Dent Allison, Homestead-Shook, LLC, stated that he had been involved in the land development business for 25 years and was very concerned with Alexander County’s ordinances.  Mr. Allison reiterated Mr. Mayberry’s statement about there being no noise ordinance enforced for L-I zoning and he mentioned that the residents of Wittenburg Springs would have absolutely no recourse regarding noise if the subject property was rezoned L-I.  Mr. Allison also expressed his concern with the buffer requirements in Alexander County.  He explained that the buffer requirement in Alexander County was only 30 feet plus an additional 15 feet for L-I zoning, which he felt made this situation dangerous.  He informed the Board that a lot of other municipalities had a minimum buffer of 100 feet.  Mr. Allison stated that if the subject property was rezoned from R-20 to L-I, the owners could by right be allowed any of those 100 plus uses listed in the Zoning Ordinance, leaving Wittenburg Springs with very little recourse.

Chairman Keever inquired about the County’s buffer standards listed with the Zoning Ordinance.  Ms. Turnmire stated that the buffer requirements were 30 feet minimum with an additional setback of 15 feet for an industrial site.  Ms. Turnmire also mentioned that there were requirements listed for planting and she explained that the plantings must be at least 10 feet in width at the time planted and must reach a certain height by a certain time period.

Chairman Keever stated that he would have more sympathy for the Wittenburg Springs arguments if Huntington House had not existed prior to the development of the subdivision.  He stated that he was aware that Wittenburg Springs was a very nice development that he hoped would continue to be developed; however, he pointed out that Huntington House was, in fact, already in their current location when the development of Wittenburg Springs began.  Chairman Keever stated that Huntington House was providing jobs that were desperately needed due to the loss of so many furniture manufacturing plants recently.   Chairman Keever also felt that the Board should review the Zoning Ordinance in regard to setbacks and buffers.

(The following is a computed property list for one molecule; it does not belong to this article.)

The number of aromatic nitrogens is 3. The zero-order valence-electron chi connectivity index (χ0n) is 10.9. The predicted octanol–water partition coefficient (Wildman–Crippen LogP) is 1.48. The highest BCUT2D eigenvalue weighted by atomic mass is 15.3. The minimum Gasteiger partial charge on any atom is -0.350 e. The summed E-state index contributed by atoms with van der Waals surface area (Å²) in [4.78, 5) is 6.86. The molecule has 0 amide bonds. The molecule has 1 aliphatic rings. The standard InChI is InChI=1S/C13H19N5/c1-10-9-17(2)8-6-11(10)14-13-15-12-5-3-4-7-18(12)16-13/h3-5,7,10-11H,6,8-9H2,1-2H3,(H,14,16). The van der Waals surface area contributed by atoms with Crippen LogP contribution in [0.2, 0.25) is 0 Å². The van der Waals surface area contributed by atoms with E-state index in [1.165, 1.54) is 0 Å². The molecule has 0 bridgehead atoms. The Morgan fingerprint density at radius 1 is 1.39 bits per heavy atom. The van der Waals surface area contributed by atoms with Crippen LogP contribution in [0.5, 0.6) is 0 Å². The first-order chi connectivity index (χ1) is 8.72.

Commissioner Hammer stated that cases like these were the hardest thing the Board had to decide because there were always good points made on both sides of every case.   He stated that he understood both parties and the concerns that each had.  Commissioner Hammer pointed out, as Chairman Keever did, that Huntington House already existed before the subdivision and he felt sure that the residents were aware of this before they ever built a house. 

There being no further public comment, Commissioner Watts made a motion to close the public hearing.  Commissioner Hammer seconded the motion.  The Board voted unanimously in favor of the motion.

Commissioner Hammer made a motion to approve Rezoning Case 04-7.  Commissioner Bolick seconded the motion.  The Board voted 4-0 in favor of the motion.


Sylvia Turnmire, Director of Planning & Development, first gave an update of the September 2004 ozone monitor readings.  She informed the Board that all readings, with the exception of the last week in September, had been received.   The readings were as follows:

               Taylorsville Sewer Plant Monitor               Co. Maintenance Building Monitor

                           Minimum           Maximum                                 Minimum           Maximum